SC: What makes a good urban planner? What determines good urban planning?

NJ: Urban planning involves dealing with complex systems and relationships between governance, social structures, and the built environment. To be an effective planner, you must at least understand how these systems interrelate in the context of whatever city or urban space you are planning for. It is also incredibly important to understand the historical context of the spaces you plan for. Being mindful of the history of racism and classism perpetuated by planning practices (i.e. Redlining, Urban Renewal, etc.), it is necessary to ensure we work towards equitable cities.

Good urban planning involves working with local communities to create plans which further their ability to be socially and economically successful while minimizing their impact on the environment. Great planners must know the urban ecosystems they are working with as well as those who have lived there their entire lives. It is imperative that planners spend time in the spaces they plan for and actively engage with the local communities.

SC: How can we create more sustainable cities that are transit-oriented, walkable, and focused on the people?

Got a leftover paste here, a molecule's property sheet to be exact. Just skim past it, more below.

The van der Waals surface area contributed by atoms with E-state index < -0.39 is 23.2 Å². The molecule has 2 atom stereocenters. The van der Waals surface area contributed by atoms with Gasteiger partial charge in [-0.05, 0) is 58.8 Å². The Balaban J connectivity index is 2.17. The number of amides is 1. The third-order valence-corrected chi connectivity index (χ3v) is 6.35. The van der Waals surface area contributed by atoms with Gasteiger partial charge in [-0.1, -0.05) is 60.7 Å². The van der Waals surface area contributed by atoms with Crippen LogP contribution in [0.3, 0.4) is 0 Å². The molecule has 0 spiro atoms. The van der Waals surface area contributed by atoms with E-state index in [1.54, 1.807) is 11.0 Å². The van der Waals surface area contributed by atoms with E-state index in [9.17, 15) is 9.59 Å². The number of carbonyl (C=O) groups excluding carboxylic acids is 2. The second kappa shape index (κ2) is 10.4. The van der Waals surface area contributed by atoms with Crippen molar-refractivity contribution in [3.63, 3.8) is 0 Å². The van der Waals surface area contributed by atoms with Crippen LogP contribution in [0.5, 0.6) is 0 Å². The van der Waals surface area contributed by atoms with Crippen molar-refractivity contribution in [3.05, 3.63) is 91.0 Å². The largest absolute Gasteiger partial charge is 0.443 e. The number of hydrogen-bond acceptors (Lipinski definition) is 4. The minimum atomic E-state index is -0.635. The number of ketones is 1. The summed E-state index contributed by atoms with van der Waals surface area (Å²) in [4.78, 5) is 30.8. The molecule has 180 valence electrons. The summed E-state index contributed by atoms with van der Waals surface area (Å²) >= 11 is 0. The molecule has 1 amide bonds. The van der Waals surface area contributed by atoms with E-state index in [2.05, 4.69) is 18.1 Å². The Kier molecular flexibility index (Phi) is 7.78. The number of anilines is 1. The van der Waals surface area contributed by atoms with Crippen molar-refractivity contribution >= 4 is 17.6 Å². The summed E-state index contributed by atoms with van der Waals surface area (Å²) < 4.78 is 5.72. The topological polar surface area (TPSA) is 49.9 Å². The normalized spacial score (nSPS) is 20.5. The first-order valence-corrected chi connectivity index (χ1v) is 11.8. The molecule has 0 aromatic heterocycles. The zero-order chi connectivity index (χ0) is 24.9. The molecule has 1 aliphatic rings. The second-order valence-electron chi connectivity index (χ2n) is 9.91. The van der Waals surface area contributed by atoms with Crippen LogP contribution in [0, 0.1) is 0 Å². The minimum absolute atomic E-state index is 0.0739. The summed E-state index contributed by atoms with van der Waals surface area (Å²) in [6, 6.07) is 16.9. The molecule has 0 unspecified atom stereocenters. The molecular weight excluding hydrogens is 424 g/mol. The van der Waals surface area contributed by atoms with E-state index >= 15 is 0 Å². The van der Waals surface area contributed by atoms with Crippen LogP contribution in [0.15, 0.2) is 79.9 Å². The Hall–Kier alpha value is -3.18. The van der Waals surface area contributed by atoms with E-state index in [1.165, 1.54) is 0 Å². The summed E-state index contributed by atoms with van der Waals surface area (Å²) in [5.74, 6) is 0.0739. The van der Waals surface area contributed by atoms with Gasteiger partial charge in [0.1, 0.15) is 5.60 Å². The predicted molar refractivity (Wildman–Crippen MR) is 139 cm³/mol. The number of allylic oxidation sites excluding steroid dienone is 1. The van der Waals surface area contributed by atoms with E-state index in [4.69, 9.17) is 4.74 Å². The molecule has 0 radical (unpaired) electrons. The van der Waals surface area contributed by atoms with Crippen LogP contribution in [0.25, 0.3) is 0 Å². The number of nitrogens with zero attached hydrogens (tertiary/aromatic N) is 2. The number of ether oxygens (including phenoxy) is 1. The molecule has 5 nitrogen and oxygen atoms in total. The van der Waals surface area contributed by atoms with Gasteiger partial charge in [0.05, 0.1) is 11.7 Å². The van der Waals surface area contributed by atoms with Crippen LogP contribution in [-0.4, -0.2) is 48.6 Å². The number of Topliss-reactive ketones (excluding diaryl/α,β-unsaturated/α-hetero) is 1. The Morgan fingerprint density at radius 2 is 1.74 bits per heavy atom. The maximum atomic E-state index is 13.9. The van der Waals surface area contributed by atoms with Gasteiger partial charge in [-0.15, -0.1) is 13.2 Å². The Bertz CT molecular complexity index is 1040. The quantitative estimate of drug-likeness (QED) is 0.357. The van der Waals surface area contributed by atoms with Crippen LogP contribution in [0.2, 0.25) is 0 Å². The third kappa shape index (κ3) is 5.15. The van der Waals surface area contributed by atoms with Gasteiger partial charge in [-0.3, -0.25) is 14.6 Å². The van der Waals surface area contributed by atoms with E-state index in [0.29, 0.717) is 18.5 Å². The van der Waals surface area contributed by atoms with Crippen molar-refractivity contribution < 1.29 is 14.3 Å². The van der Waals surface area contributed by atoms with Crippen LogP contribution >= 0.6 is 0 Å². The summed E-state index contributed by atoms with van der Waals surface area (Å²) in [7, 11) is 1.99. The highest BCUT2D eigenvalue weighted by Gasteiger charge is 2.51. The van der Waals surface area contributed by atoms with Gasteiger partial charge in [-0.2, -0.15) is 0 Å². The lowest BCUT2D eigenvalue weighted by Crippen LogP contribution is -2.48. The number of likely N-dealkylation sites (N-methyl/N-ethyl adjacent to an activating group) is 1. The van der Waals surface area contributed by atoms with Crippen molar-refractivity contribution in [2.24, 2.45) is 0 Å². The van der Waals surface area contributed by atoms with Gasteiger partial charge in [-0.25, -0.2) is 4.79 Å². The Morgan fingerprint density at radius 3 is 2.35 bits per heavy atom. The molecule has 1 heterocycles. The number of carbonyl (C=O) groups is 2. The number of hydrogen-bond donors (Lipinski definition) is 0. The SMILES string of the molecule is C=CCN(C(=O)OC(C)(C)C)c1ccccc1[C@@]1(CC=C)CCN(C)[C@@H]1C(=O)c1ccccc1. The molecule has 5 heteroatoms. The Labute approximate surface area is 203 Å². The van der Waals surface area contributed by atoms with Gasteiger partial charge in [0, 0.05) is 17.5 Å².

NJ: This is a complex question; though from my point of view, we must eliminate subsidies for suburban development and private automobiles. Then invest those savings in alternative transportation, dense affordable housing, and community development. With an investment of this scale, we would see a complete revitalization of dense urban spaces throughout America. Though they must be revitalized as places for everyday people to live. This means creating in these spaces a variety of affordable housing types as well as accessible transit services, employment centers, grocery stores and other commercial development that serve everyday needs. To anyone reading this I would encourage you to take a few small steps to advocate for more sustainable cities. These include: